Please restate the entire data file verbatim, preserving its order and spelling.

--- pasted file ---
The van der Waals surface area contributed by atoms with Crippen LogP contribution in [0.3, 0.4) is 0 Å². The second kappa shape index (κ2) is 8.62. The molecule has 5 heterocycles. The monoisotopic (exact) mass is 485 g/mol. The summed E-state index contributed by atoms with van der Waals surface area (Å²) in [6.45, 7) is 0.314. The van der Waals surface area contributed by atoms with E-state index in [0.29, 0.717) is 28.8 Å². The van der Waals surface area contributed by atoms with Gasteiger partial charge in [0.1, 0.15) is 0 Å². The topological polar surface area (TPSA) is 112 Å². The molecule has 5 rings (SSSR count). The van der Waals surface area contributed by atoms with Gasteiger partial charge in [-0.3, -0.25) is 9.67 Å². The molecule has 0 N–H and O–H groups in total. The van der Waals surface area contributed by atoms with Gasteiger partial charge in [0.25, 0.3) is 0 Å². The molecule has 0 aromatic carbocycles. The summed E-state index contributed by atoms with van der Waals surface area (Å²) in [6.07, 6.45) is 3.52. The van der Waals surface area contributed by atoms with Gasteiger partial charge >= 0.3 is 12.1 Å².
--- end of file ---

The van der Waals surface area contributed by atoms with Crippen LogP contribution in [0.3, 0.4) is 0 Å². The second kappa shape index (κ2) is 8.62. The molecule has 5 heterocycles. The monoisotopic (exact) mass is 485 g/mol. The summed E-state index contributed by atoms with van der Waals surface area (Å²) in [6.45, 7) is 0.314. The van der Waals surface area contributed by atoms with E-state index in [0.29, 0.717) is 28.8 Å². The van der Waals surface area contributed by atoms with Gasteiger partial charge in [0.1, 0.15) is 0 Å². The topological polar surface area (TPSA) is 112 Å². The molecule has 5 rings (SSSR count). The van der Waals surface area contributed by atoms with Gasteiger partial charge in [-0.3, -0.25) is 9.67 Å². The molecule has 0 N–H and O–H groups in total. The van der Waals surface area contributed by atoms with Gasteiger partial charge in [0.25, 0.3) is 0 Å². The molecule has 0 aromatic carbocycles. The summed E-state index contributed by atoms with van der Waals surface area (Å²) in [6.07, 6.45) is 3.52. The van der Waals surface area contributed by atoms with Gasteiger partial charge >= 0.3 is 12.1 Å².